Students have been warned of the need for vigilance after a sharp increase in burglaries from college properties in February.
Earlier this month, the porters of St John’s College were notified by the police about a series of burglaries in student accommodation.
Head Porter Paul Doxey sent an email to all students informing them of the burglaries, and warning that although none had occurred inside St John’s, they had all been committed in the immediate area. He told The Cambridge Student (TCS) that John’s College closely liase with the poice, who provide information about local crime which is college related.
A series of bike thefts have also occurred at Clare College Memorial Court. Verification of this was given by PC Simon Railer, who told TCS: “We are currently investigating these crimes and are working closely with the University.”
Bike theft is a perennial problem at Cambridge. Ben Mortimer, third year English student at Clare College, was a recent victim. He told TCS: “My bike was stolen at the beginning of this term. Ironically, I had carried it across London and on the tube, and then after one day of being back in college, it was stolen! It was strange how the thieves went about nicking it though – they knocked all the numbers off the combination lock. It was quite valuable and I reckon that is why it was stolen, but now I have a cheap bike and I don’t worry about it. I know at least two other people who have had their bikes stolen, and if you look in the bike shed the locks lying on the floor show that bike theft is a problem here.”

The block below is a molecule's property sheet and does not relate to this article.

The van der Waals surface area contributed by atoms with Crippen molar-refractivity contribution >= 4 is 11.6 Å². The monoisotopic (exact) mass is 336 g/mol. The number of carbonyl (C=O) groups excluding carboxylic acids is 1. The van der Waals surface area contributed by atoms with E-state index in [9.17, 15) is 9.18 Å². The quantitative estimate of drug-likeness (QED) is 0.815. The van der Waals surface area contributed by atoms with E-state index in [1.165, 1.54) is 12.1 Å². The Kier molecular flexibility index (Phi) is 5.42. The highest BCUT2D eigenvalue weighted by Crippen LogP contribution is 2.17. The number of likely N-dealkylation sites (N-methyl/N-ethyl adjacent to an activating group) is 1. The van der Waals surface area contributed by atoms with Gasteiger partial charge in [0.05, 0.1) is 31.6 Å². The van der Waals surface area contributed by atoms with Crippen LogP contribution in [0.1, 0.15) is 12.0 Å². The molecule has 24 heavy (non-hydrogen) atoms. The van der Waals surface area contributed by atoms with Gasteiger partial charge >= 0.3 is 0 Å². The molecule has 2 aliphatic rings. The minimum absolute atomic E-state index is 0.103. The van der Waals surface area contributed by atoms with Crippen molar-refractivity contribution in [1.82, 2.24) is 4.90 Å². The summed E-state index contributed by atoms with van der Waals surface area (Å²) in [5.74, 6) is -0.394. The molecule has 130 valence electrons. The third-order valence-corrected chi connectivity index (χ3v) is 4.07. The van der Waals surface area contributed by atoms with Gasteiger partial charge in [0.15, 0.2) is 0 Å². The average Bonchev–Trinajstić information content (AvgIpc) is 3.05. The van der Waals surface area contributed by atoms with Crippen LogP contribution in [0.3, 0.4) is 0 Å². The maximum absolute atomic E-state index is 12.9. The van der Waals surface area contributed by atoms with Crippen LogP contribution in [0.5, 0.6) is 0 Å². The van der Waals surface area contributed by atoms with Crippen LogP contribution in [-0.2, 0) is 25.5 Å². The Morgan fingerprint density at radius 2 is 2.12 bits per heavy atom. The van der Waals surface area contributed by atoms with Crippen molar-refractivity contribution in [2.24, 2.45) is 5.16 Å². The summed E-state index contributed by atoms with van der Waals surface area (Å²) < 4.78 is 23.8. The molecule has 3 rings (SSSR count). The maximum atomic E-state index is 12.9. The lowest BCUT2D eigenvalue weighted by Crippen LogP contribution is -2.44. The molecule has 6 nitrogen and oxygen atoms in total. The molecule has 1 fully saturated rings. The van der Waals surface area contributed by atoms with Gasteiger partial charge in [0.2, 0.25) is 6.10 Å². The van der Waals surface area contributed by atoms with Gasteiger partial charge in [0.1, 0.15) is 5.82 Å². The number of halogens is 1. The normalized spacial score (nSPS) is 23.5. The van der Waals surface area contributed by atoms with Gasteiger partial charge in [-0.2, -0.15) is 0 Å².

Students at Trinity Hall were warned by their Head Porter, Mark Whitehead, that theft in colleges is a growing problem. They were told that most incidents had occurred due to doors being left unlocked and that precautions should be taken to make sure rooms are secured and students are aware of who they are letting into the college.
However, it is not just theft committed by those outside the University that students need to be concerned by. An email sent to all students at Newnham College by Marion Gale, Halls Officer, indicated that petty theft committed by students is also a serious problem. Gale wrote: “This is a polite reminder that taking items that do not belong to you is defined as THEFT. Theft is a CRIME and punishable by law. There have been numerous incidents reported of theft in student kitchens, with even more having been sent to me today. Taking (or “borrowing”) food from fridges – no matter how little, removing other people’s cutlery, cooking implements or crockery, or taking the cleaning up liquid (don’t know why you’d want that to be honest!) is THEFT. Please be aware that unless you ask for the owner’s permission to use their belongings YOU ARE STEALING. It doesn’t matter whether they’ve been left in a public space or not.”
Alex Cooke – Deputy News Editor